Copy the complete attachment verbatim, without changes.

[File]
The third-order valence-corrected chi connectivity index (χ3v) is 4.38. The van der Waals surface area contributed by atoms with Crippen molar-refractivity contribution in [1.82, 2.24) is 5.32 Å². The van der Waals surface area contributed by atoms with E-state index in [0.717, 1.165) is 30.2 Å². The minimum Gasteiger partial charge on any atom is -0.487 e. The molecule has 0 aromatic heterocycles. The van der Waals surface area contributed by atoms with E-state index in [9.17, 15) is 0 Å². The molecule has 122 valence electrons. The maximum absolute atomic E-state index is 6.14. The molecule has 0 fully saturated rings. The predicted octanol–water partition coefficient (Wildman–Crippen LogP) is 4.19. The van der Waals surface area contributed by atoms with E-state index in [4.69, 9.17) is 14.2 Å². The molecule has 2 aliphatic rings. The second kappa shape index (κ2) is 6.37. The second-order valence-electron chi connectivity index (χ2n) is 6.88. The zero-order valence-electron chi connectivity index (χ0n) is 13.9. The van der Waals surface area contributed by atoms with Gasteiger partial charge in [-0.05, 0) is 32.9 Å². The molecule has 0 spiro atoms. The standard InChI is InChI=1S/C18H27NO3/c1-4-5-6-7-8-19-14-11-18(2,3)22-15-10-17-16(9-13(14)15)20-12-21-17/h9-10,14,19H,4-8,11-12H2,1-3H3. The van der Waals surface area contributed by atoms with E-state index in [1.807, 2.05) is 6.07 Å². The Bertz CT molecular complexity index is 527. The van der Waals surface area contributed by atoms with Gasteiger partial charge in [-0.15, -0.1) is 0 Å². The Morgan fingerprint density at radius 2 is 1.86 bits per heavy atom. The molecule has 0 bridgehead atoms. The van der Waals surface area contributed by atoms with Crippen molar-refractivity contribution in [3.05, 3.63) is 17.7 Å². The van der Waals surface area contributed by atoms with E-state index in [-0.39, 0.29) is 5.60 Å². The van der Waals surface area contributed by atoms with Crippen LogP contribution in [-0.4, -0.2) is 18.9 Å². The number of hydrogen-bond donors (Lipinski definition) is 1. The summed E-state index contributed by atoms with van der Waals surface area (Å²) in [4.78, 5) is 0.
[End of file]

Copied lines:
The third-order valence-corrected chi connectivity index (χ3v) is 4.38. The van der Waals surface area contributed by atoms with Crippen molar-refractivity contribution in [1.82, 2.24) is 5.32 Å². The van der Waals surface area contributed by atoms with E-state index in [0.717, 1.165) is 30.2 Å². The minimum Gasteiger partial charge on any atom is -0.487 e. The molecule has 0 aromatic heterocycles. The van der Waals surface area contributed by atoms with E-state index in [9.17, 15) is 0 Å². The molecule has 122 valence electrons. The maximum absolute atomic E-state index is 6.14. The molecule has 0 fully saturated rings. The predicted octanol–water partition coefficient (Wildman–Crippen LogP) is 4.19. The van der Waals surface area contributed by atoms with E-state index in [4.69, 9.17) is 14.2 Å². The molecule has 2 aliphatic rings. The second kappa shape index (κ2) is 6.37. The second-order valence-electron chi connectivity index (χ2n) is 6.88. The zero-order valence-electron chi connectivity index (χ0n) is 13.9. The van der Waals surface area contributed by atoms with Gasteiger partial charge in [-0.05, 0) is 32.9 Å². The molecule has 0 spiro atoms. The standard InChI is InChI=1S/C18H27NO3/c1-4-5-6-7-8-19-14-11-18(2,3)22-15-10-17-16(9-13(14)15)20-12-21-17/h9-10,14,19H,4-8,11-12H2,1-3H3. The van der Waals surface area contributed by atoms with E-state index in [1.807, 2.05) is 6.07 Å². The Bertz CT molecular complexity index is 527. The van der Waals surface area contributed by atoms with Gasteiger partial charge in [-0.15, -0.1) is 0 Å². The Morgan fingerprint density at radius 2 is 1.86 bits per heavy atom. The molecule has 0 bridgehead atoms. The van der Waals surface area contributed by atoms with Crippen molar-refractivity contribution in [3.05, 3.63) is 17.7 Å². The van der Waals surface area contributed by atoms with E-state index in [-0.39, 0.29) is 5.60 Å². The van der Waals surface area contributed by atoms with Crippen LogP contribution in [-0.4, -0.2) is 18.9 Å². The number of hydrogen-bond donors (Lipinski definition) is 1. The summed E-state index contributed by atoms with van der Waals surface area (Å²) in [4.78, 5) is 0.